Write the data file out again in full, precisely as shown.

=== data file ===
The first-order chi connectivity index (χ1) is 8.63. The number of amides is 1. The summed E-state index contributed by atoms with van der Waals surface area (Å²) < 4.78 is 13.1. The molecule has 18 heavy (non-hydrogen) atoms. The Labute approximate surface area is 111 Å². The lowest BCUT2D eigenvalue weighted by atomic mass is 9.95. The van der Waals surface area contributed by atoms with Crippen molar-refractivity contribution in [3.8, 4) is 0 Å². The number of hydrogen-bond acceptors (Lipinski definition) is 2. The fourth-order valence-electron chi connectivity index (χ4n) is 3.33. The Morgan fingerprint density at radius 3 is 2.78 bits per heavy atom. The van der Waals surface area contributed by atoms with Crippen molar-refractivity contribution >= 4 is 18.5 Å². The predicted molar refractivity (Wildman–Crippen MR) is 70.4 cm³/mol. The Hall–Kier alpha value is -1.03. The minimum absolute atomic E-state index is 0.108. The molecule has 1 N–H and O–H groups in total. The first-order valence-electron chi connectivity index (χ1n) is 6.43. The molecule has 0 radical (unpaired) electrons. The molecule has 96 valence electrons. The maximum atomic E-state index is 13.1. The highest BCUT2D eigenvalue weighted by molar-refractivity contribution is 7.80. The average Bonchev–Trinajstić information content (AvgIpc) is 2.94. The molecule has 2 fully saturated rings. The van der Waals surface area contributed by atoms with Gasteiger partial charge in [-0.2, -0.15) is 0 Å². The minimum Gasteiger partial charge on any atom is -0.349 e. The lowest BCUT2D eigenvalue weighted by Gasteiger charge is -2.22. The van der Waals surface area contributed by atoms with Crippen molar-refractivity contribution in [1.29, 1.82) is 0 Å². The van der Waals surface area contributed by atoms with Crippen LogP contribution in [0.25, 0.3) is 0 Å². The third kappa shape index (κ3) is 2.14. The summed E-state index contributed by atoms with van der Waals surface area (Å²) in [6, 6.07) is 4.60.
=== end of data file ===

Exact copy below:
The first-order chi connectivity index (χ1) is 8.63. The number of amides is 1. The summed E-state index contributed by atoms with van der Waals surface area (Å²) < 4.78 is 13.1. The molecule has 18 heavy (non-hydrogen) atoms. The Labute approximate surface area is 111 Å². The lowest BCUT2D eigenvalue weighted by atomic mass is 9.95. The van der Waals surface area contributed by atoms with Crippen molar-refractivity contribution in [3.8, 4) is 0 Å². The number of hydrogen-bond acceptors (Lipinski definition) is 2. The fourth-order valence-electron chi connectivity index (χ4n) is 3.33. The Morgan fingerprint density at radius 3 is 2.78 bits per heavy atom. The van der Waals surface area contributed by atoms with Crippen molar-refractivity contribution >= 4 is 18.5 Å². The predicted molar refractivity (Wildman–Crippen MR) is 70.4 cm³/mol. The Hall–Kier alpha value is -1.03. The minimum absolute atomic E-state index is 0.108. The molecule has 1 N–H and O–H groups in total. The first-order valence-electron chi connectivity index (χ1n) is 6.43. The molecule has 0 radical (unpaired) electrons. The molecule has 96 valence electrons. The maximum atomic E-state index is 13.1. The highest BCUT2D eigenvalue weighted by molar-refractivity contribution is 7.80. The average Bonchev–Trinajstić information content (AvgIpc) is 2.94. The molecule has 2 fully saturated rings. The van der Waals surface area contributed by atoms with Gasteiger partial charge in [-0.2, -0.15) is 0 Å². The minimum Gasteiger partial charge on any atom is -0.349 e. The lowest BCUT2D eigenvalue weighted by Gasteiger charge is -2.22. The van der Waals surface area contributed by atoms with Crippen molar-refractivity contribution in [1.29, 1.82) is 0 Å². The van der Waals surface area contributed by atoms with Crippen LogP contribution in [0.25, 0.3) is 0 Å². The third kappa shape index (κ3) is 2.14. The summed E-state index contributed by atoms with van der Waals surface area (Å²) in [6, 6.07) is 4.60.